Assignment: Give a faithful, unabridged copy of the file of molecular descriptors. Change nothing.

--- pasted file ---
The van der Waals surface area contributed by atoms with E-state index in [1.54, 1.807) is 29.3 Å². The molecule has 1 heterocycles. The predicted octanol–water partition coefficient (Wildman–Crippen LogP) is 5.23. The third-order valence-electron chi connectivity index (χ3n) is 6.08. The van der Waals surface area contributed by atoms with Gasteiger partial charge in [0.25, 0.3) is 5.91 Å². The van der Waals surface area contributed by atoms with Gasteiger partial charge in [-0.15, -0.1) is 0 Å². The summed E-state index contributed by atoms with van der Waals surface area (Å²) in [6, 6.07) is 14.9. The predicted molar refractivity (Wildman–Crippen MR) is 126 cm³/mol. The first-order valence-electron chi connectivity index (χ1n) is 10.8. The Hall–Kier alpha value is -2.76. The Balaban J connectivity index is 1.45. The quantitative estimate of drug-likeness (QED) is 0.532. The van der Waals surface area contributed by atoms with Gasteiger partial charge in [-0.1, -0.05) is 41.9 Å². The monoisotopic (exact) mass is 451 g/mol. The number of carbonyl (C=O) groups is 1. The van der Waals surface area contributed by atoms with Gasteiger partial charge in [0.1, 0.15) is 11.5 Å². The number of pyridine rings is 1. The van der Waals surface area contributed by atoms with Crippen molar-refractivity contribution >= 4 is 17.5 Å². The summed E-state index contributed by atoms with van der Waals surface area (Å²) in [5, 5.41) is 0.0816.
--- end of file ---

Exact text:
The van der Waals surface area contributed by atoms with E-state index in [1.54, 1.807) is 29.3 Å². The molecule has 1 heterocycles. The predicted octanol–water partition coefficient (Wildman–Crippen LogP) is 5.23. The third-order valence-electron chi connectivity index (χ3n) is 6.08. The van der Waals surface area contributed by atoms with Gasteiger partial charge in [0.25, 0.3) is 5.91 Å². The van der Waals surface area contributed by atoms with Gasteiger partial charge in [-0.15, -0.1) is 0 Å². The summed E-state index contributed by atoms with van der Waals surface area (Å²) in [6, 6.07) is 14.9. The predicted molar refractivity (Wildman–Crippen MR) is 126 cm³/mol. The first-order valence-electron chi connectivity index (χ1n) is 10.8. The Hall–Kier alpha value is -2.76. The Balaban J connectivity index is 1.45. The quantitative estimate of drug-likeness (QED) is 0.532. The van der Waals surface area contributed by atoms with Gasteiger partial charge in [-0.1, -0.05) is 41.9 Å². The monoisotopic (exact) mass is 451 g/mol. The number of carbonyl (C=O) groups is 1. The van der Waals surface area contributed by atoms with Gasteiger partial charge in [0.1, 0.15) is 11.5 Å². The number of pyridine rings is 1. The van der Waals surface area contributed by atoms with Crippen molar-refractivity contribution >= 4 is 17.5 Å². The summed E-state index contributed by atoms with van der Waals surface area (Å²) in [5, 5.41) is 0.0816.